The unintended consequences of ring-fencing
George Osbourne and his colleagues haven't given this spending review enough thought
It would seem reasonable to expect any government that was implementing a substantial restructuring of public services to do so only after a major in-depth review, asking fundamental questions about the economic and social priorities of the time. Yet, while today’s announcement of public spending plans for 2015-16 is another step in the biggest restructuring of the UK’s public sector since the 1940s, no such review has taken place.
The result is a somewhat arbitrary reallocation of resources – and not just between departments. Real spending on schools is protected while resources for early years and for Further Education are cut. Is there any evidence to show this is the best use of more limited resources for education? Not that I have seen. Benefits for pensioners (other than those living in warm countries) are protected while in-work benefits are cut. How does this square with the Coalition’s claim that ‘we are all in this together’? Not very well.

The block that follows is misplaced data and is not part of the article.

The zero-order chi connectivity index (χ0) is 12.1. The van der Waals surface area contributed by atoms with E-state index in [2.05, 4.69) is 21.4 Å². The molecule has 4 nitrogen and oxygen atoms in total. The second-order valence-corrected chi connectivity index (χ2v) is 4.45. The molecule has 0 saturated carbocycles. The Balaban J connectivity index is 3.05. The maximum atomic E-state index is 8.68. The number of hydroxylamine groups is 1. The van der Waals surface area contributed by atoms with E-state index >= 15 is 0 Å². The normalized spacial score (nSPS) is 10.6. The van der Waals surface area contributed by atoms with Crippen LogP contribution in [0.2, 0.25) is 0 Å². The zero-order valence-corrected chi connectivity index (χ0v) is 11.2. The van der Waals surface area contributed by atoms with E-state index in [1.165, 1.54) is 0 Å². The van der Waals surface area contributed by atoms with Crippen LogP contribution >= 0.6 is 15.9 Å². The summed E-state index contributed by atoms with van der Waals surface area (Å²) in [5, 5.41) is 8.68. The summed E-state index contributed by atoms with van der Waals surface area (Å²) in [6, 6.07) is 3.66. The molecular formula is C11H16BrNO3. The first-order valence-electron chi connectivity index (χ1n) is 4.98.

The ring-fencing of welfare benefits for older people and of departmental spending on health and schools and the salami-slicing of other areas of spending is based as much on political considerations as it is on a vision of what the public sector should look like. By the time the cuts have been fully implemented in the next parliament, the Coalition’s current approach means spending in areas other than health, schools and aid will have been cut in real terms by over one-third, and in some cases by as much as a half.
This represents a massive reallocation of government spending. It should not be emerging almost incidentally as a by-product of massive spending cuts and government promises made at a time when the full extent of these spending cuts was not appreciated. But this is exactly what is happening.
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